The concept of a Rube Goldberg is nothing new; the term was coined in 1928 by an American cartoonist whose illustrations involved completing simple tasks in overly complicated ways.
What is new is Tiktok; as of April 2020, the app had already amassed over 1 billion users worldwide. Currently, #rubegoldberg has over 401,000 views from people intrigued by the homemade contraptions moving through people’s homes, often involving ping pong balls.
However, creating a Rube Goldberg is often much easier seen than done; the machine involves lots of planning and testing to make sure the task it sets out to accomplish actually gets done.
So, instead of picking up a new Netflix show for your kid, why not get them involved in an interactive project using household objects that could even teach some physics along the way?
Here are 11 different household objects you can use to create a Rube Goldberg Machine with your kids, and just maybe keep them occupied for a few hours.
Toilet Paper Rolls or Toy Train Tracks
Ultimately, building a Rube Goldberg actually starts at the end of the machine; you’ll need to figure out what kind of goal you’d like to accomplish with your machine. After that is figuring out how you’ll get from point A to point B, which is usually going to involve some type of track. If you don’t have train tracks sitting around your house, you can build your own!
Odds are with your new toilet paper stockpile, you’ll also have a solid stockpile of the leftover rolls. They’re perfect for a rube Goldberg machine; they can transport a marble or ping pong ball just about anywhere with enough tape. Cut off the top half of the toilet paper roll if you’d like to see the action; it will also double your amount of usable stock.
If you’re using something small like a marble or even a tin foil ball, a tape measure is another option for a smooth roll. Some machines even use chopsticks or slinkies.
Old Building Blocks, Tissue Boxes, or Books
If you want your Rube Goldberg track to actually make things move, you’ll need to set the track on a slope. A great way to do this is by using old building blocks, tissue boxes, or even a pile of books to stack up a decline for the track.
In this TikTok, the creators actually used the stairs in their house to lay the track down on, but if you’re not looking to build your machine on that type of scale, anything you can pile up to build a slope should work just fine. Other designs have also set up a track to roll off a tabletop, a dresser, or even the banister on your staircase.
The options are virtually endless.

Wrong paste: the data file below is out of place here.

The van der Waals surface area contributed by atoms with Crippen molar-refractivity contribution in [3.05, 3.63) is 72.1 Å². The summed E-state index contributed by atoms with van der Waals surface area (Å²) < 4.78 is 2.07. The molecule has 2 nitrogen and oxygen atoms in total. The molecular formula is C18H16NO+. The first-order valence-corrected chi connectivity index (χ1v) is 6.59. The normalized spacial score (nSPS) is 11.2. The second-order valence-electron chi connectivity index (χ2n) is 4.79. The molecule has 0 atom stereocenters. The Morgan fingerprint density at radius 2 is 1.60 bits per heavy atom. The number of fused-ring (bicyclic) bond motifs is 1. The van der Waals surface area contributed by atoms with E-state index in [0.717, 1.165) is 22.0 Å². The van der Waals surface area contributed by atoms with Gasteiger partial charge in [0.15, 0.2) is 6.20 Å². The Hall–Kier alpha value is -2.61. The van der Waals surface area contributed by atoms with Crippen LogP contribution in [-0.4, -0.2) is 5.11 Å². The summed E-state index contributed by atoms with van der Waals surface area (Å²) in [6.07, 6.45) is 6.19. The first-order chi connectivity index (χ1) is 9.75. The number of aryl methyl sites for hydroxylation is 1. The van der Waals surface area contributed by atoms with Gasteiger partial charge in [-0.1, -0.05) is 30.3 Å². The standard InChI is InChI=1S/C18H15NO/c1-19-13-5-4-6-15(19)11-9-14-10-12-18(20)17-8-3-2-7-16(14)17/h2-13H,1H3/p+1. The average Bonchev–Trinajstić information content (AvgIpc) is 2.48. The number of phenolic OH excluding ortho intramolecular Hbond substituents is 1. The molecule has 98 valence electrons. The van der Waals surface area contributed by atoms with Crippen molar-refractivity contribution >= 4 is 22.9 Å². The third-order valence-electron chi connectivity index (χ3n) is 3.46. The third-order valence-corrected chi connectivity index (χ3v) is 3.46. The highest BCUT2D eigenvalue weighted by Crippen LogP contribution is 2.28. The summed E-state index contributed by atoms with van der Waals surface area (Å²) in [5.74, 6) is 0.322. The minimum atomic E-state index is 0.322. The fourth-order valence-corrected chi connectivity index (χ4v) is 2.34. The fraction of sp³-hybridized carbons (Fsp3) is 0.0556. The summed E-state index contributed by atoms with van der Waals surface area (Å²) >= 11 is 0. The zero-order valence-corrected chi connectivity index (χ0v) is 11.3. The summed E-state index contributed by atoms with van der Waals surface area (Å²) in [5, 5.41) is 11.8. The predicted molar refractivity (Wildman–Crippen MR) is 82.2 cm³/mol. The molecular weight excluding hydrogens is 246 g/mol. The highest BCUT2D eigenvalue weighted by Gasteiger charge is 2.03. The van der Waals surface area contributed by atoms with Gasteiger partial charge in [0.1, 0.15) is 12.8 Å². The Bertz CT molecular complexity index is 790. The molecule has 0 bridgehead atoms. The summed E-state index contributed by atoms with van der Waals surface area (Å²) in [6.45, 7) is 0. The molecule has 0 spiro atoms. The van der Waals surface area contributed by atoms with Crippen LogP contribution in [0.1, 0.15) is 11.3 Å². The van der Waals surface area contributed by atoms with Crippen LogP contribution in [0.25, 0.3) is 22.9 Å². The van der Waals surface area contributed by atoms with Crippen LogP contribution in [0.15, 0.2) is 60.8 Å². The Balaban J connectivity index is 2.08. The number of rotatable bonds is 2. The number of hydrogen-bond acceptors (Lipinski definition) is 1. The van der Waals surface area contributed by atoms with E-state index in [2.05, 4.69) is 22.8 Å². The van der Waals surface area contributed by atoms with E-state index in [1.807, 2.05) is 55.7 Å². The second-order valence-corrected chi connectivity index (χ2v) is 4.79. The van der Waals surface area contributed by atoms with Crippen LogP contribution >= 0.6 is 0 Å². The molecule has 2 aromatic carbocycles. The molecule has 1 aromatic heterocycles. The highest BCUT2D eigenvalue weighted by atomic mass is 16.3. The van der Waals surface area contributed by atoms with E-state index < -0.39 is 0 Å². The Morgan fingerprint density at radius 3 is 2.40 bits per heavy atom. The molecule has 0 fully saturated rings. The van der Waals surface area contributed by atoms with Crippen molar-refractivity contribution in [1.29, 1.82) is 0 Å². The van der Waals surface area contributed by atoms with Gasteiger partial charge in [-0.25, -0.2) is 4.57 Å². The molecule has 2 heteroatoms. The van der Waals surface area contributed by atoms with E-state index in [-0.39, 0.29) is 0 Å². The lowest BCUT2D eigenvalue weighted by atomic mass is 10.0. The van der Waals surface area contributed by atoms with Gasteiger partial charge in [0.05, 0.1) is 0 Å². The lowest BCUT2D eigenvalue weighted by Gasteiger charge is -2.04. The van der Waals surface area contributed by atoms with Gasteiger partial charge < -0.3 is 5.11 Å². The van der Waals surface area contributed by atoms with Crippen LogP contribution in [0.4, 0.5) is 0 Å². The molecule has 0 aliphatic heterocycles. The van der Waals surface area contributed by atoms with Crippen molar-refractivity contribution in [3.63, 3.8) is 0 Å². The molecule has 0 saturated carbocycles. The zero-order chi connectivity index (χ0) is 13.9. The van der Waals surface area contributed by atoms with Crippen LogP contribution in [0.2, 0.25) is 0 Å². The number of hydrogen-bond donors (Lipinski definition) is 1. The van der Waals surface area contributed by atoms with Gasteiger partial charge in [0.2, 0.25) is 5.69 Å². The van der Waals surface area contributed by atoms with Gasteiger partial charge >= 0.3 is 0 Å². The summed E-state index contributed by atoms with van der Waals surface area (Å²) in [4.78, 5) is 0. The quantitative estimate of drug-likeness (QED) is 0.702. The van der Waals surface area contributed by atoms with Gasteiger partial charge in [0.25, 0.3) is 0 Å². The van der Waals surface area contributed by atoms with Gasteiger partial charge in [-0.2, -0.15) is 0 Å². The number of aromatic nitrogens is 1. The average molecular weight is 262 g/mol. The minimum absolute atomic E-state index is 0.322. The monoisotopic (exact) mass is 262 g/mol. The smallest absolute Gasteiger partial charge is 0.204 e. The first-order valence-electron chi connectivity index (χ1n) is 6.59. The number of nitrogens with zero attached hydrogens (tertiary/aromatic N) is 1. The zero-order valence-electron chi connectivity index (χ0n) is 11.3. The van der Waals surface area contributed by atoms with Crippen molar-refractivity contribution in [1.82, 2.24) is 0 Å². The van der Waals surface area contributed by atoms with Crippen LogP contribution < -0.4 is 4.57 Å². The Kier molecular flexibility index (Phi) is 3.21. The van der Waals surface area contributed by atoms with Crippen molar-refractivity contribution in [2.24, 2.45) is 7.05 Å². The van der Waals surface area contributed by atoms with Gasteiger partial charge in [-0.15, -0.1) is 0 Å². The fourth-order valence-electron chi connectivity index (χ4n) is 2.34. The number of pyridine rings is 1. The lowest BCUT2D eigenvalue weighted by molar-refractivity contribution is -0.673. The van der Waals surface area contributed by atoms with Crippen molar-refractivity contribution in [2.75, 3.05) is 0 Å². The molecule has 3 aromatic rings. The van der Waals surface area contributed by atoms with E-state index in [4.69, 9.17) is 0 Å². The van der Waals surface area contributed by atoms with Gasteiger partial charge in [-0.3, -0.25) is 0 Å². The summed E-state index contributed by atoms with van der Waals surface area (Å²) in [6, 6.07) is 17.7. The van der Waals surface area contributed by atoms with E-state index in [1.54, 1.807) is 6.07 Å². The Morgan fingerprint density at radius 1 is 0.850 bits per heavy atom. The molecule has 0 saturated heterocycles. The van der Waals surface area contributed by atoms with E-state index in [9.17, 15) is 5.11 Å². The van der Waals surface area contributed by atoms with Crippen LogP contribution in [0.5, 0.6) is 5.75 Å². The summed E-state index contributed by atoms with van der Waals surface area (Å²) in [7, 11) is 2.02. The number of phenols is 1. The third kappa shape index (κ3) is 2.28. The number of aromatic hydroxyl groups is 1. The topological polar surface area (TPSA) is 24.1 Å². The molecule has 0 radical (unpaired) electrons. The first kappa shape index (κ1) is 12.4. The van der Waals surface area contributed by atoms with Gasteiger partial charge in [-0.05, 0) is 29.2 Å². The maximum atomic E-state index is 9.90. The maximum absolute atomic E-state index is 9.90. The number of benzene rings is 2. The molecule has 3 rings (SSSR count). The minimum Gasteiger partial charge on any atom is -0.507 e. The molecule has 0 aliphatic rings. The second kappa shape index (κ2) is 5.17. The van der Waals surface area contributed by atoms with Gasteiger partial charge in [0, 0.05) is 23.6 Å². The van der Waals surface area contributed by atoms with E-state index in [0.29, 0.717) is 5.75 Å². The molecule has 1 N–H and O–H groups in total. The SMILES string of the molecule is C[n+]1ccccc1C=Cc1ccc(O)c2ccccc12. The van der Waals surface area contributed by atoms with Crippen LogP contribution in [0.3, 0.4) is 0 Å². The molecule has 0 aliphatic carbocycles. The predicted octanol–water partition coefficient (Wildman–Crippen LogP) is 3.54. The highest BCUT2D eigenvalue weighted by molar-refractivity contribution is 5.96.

Baseballs, Ping Pong Balls, Marbles, or Just About Anything that Rolls
After you’ve built your track, put it to the test! You’re going to need something to roll through it, and might want to test a few options to see which moves the smoothest. Hot Wheels cars have proven to be a very effective contribution to a Rube Goldberg Machine, but you don’t need to limit yourself to just one!
You can use a ping pong ball for the first half of the machine to trigger dominoes, then move on to a tennis ball if you’re looking for something to move faster and hit your next point a little harder; it’s really all about planning.
This TikTok uses a ping pong ball to bounce off the bottoms of kitchen pots and pans; which makes a pretty satisfying sound if that’s something you’re looking for. Another user made himself a part of the equation.
The beauty of a DIY machine is that you can make it as simple or complicated as you’d like, or tailored to safety and learning level of your kids.
Dominoes, a Toaster, or a Fan
One of the most important elements of a successful Rube Goldberg machine is constant movement. How you trigger the movement is totally open, but creators are using everything from loaded toasters to household fans and robot vacuums.
Others have used string to either create a swinging motion (formally known as a pendulum if we’re making this project educational) or a see-saw type of motion (a counterweight system). One user even mailed a ping pong ball to his friend to keep the movement going.
Lindsay Gilder is the Editorial Producer for Thomas Insights. She was previously the Associate Editor, and started her career at Thomas as a Supplier Content Analyst and contributing writer for Insights.
Image Credit: Getty Images